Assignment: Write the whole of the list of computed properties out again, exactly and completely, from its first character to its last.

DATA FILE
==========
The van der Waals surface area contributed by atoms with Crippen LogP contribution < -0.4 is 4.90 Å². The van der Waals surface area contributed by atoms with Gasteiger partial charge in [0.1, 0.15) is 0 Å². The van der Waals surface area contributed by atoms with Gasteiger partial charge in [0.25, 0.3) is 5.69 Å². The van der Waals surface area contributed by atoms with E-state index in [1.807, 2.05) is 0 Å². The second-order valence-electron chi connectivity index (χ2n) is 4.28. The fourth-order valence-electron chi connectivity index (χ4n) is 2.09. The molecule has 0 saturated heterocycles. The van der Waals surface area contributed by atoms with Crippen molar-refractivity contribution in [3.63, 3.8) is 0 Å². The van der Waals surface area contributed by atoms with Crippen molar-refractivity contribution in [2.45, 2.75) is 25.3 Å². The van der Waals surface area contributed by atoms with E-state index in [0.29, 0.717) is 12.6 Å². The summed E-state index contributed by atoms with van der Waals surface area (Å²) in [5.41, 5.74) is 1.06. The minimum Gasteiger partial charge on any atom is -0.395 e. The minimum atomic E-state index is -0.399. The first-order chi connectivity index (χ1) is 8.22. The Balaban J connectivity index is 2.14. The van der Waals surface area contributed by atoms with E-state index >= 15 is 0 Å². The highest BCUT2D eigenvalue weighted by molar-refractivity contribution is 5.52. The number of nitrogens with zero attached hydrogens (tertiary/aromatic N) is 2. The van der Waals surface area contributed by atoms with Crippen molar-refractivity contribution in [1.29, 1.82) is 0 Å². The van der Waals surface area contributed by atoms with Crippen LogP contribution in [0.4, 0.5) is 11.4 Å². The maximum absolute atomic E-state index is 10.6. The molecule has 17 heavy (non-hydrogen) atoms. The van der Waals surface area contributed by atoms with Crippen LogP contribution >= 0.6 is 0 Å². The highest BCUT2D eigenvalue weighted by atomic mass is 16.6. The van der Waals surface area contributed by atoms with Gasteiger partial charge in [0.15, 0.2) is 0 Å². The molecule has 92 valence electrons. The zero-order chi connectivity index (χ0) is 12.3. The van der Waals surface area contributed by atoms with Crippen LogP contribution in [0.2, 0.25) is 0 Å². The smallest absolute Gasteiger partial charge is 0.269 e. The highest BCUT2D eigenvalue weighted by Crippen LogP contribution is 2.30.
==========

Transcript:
The van der Waals surface area contributed by atoms with Crippen LogP contribution < -0.4 is 4.90 Å². The van der Waals surface area contributed by atoms with Gasteiger partial charge in [0.1, 0.15) is 0 Å². The van der Waals surface area contributed by atoms with Gasteiger partial charge in [0.25, 0.3) is 5.69 Å². The van der Waals surface area contributed by atoms with E-state index in [1.807, 2.05) is 0 Å². The second-order valence-electron chi connectivity index (χ2n) is 4.28. The fourth-order valence-electron chi connectivity index (χ4n) is 2.09. The molecule has 0 saturated heterocycles. The van der Waals surface area contributed by atoms with Crippen molar-refractivity contribution in [3.63, 3.8) is 0 Å². The van der Waals surface area contributed by atoms with Crippen molar-refractivity contribution in [2.45, 2.75) is 25.3 Å². The van der Waals surface area contributed by atoms with E-state index in [0.29, 0.717) is 12.6 Å². The summed E-state index contributed by atoms with van der Waals surface area (Å²) in [5.41, 5.74) is 1.06. The minimum Gasteiger partial charge on any atom is -0.395 e. The minimum atomic E-state index is -0.399. The first-order chi connectivity index (χ1) is 8.22. The Balaban J connectivity index is 2.14. The van der Waals surface area contributed by atoms with E-state index >= 15 is 0 Å². The highest BCUT2D eigenvalue weighted by molar-refractivity contribution is 5.52. The number of nitrogens with zero attached hydrogens (tertiary/aromatic N) is 2. The van der Waals surface area contributed by atoms with Crippen molar-refractivity contribution in [1.29, 1.82) is 0 Å². The van der Waals surface area contributed by atoms with Crippen LogP contribution in [0.4, 0.5) is 11.4 Å². The maximum absolute atomic E-state index is 10.6. The molecule has 17 heavy (non-hydrogen) atoms. The van der Waals surface area contributed by atoms with Crippen LogP contribution >= 0.6 is 0 Å². The highest BCUT2D eigenvalue weighted by atomic mass is 16.6. The van der Waals surface area contributed by atoms with Gasteiger partial charge in [0.15, 0.2) is 0 Å². The molecule has 92 valence electrons. The zero-order chi connectivity index (χ0) is 12.3. The van der Waals surface area contributed by atoms with Crippen LogP contribution in [0.2, 0.25) is 0 Å². The smallest absolute Gasteiger partial charge is 0.269 e. The highest BCUT2D eigenvalue weighted by Crippen LogP contribution is 2.30.